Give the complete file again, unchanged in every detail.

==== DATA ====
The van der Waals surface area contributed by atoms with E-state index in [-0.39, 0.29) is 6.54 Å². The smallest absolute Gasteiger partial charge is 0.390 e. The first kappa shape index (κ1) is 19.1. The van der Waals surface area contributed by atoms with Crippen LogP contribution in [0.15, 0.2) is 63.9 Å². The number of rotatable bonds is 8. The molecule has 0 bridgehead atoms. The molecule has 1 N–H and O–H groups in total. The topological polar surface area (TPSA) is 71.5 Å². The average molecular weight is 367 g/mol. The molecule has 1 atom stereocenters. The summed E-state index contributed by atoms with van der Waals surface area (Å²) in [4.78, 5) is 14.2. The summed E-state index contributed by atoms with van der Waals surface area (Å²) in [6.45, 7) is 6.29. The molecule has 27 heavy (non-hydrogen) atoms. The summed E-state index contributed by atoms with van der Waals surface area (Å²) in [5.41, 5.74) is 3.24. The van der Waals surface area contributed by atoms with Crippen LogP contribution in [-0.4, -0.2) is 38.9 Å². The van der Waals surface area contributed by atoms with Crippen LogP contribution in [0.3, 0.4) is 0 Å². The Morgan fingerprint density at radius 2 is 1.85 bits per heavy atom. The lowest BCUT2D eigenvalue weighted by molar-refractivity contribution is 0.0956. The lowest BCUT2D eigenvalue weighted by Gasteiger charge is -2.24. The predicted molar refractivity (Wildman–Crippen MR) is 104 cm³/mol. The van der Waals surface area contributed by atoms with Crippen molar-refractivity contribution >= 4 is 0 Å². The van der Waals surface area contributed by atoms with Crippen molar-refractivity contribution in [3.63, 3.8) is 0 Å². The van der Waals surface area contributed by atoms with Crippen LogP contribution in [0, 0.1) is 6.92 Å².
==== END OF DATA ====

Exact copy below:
The van der Waals surface area contributed by atoms with E-state index in [-0.39, 0.29) is 6.54 Å². The smallest absolute Gasteiger partial charge is 0.390 e. The first kappa shape index (κ1) is 19.1. The van der Waals surface area contributed by atoms with Crippen LogP contribution in [0.15, 0.2) is 63.9 Å². The number of rotatable bonds is 8. The molecule has 0 bridgehead atoms. The molecule has 1 N–H and O–H groups in total. The topological polar surface area (TPSA) is 71.5 Å². The average molecular weight is 367 g/mol. The molecule has 1 atom stereocenters. The summed E-state index contributed by atoms with van der Waals surface area (Å²) in [4.78, 5) is 14.2. The summed E-state index contributed by atoms with van der Waals surface area (Å²) in [6.45, 7) is 6.29. The molecule has 27 heavy (non-hydrogen) atoms. The summed E-state index contributed by atoms with van der Waals surface area (Å²) in [5.41, 5.74) is 3.24. The van der Waals surface area contributed by atoms with Crippen LogP contribution in [-0.4, -0.2) is 38.9 Å². The van der Waals surface area contributed by atoms with Crippen LogP contribution in [0.3, 0.4) is 0 Å². The Morgan fingerprint density at radius 2 is 1.85 bits per heavy atom. The lowest BCUT2D eigenvalue weighted by molar-refractivity contribution is 0.0956. The lowest BCUT2D eigenvalue weighted by Gasteiger charge is -2.24. The predicted molar refractivity (Wildman–Crippen MR) is 104 cm³/mol. The van der Waals surface area contributed by atoms with Crippen molar-refractivity contribution >= 4 is 0 Å². The van der Waals surface area contributed by atoms with Crippen molar-refractivity contribution in [3.63, 3.8) is 0 Å². The van der Waals surface area contributed by atoms with Crippen LogP contribution in [0, 0.1) is 6.92 Å².